GOP's gamble on the budget pays off, so far

A new USA TODAY/Gallup Poll finds that House Republicans, who took a political risk in passing a controversial budget blueprint last week, have survived so far with some key advantages intact as Congress moves toward the debate on raising the debt ceiling, passing the 2012 budget and enacting a long-term deficit plan.

Americans are evenly divided between the deficit plan proposed by President Obama and the one drafted by House Budget Chairman Paul Ryan, and those surveyed put more trust in Republicans than Democrats to handle the federal budget and the economy.

Pessimistic about the economy and the nation’s course, they overwhelmingly blame too much spending for soaring federal deficits and want to rely more on spending cuts than tax hikes to get it under control.

It would have been a whole lot easier to make the case for higher taxes if a Democratic President and a Democratic congress hadn't overwhelming extended Bush's huge tax cuts just four months ago and then run around touting their achievement like it was the equivalent of winning World War II. And joining the spending cuts bandwagon hasn't exactly helped their cause either. (But then, that assumes their cause isn't to cut entitlements and lower taxes, in which case they may very well be successful.)

All is not lost, however:

The poll also shows the perils ahead for the GOP in moving from general principles to specific actions. Two-thirds of Americans worry the Republican plan for reducing the budget deficit would cut Medicare and Social Security too much.

Ryan and other Republican House members already have faced hostile questions at town-hall-style meetings in their home districts from seniors and others about the GOP proposal to turn the nation’s health care program for the elderly into what would essentially be a voucher system. The GOP budget blueprint would overhaul Medicare, turn Medicaid into block grants for the states and trim trillions of dollars in spending on discretionary programs. It would lower tax rates for top earners and corporations.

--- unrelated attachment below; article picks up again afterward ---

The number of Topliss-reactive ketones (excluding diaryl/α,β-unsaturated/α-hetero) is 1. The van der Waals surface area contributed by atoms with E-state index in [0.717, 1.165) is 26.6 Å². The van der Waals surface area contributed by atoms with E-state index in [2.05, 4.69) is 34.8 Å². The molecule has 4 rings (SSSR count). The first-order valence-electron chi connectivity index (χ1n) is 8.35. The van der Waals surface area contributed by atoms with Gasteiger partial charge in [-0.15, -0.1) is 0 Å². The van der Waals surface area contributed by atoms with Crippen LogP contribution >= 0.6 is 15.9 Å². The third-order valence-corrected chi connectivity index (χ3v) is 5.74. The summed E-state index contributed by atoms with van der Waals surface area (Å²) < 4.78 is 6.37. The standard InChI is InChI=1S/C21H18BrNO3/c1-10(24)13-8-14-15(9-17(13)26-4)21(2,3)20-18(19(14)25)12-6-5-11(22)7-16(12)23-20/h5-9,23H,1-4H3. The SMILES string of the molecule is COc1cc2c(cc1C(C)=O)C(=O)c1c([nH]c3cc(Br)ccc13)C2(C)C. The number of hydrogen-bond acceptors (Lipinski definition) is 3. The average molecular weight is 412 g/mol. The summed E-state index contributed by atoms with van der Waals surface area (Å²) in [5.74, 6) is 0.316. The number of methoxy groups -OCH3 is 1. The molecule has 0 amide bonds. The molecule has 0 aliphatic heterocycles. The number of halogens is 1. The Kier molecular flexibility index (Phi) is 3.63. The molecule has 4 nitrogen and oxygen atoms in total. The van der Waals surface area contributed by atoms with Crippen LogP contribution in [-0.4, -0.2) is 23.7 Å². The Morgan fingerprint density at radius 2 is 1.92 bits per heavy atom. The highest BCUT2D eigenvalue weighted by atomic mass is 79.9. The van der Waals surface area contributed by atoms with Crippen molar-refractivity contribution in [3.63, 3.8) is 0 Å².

“The bad news for the Democrats is that even after the Ryan budget comes out and has been attacked for a little while, the Republicans have an advantage,” says Joseph White, a political scientist at Case Western Reserve University who studies budget politics and policy.

The Ryan budget was greeted with a huge amount of fanfare among people on all sides of the political spectrum and it took at least two weeks to begin to turn that impression around so I don't think this is an accurate description of events. The radical nature of the plan is just now starting to permeate. And the poll shows that the devil is in the details -=-- people don't like any of the specifics, so there is still a whole lot of room to maneuver.

Unfortunately, the danger lies with the congress, particularly in the House of Lords, where a majority is on record wanting to get this done, come what may. With the Village, as usual, portraying defiance of the will of the people (who are commonly referred to as lazy and stupid because they just don't understand how important it is for them to sacrifice their futures and well-being in order to soothe the sore feelings of the wealthy) as "courageous" this is a bigger lift than it would be in a functioning democracy.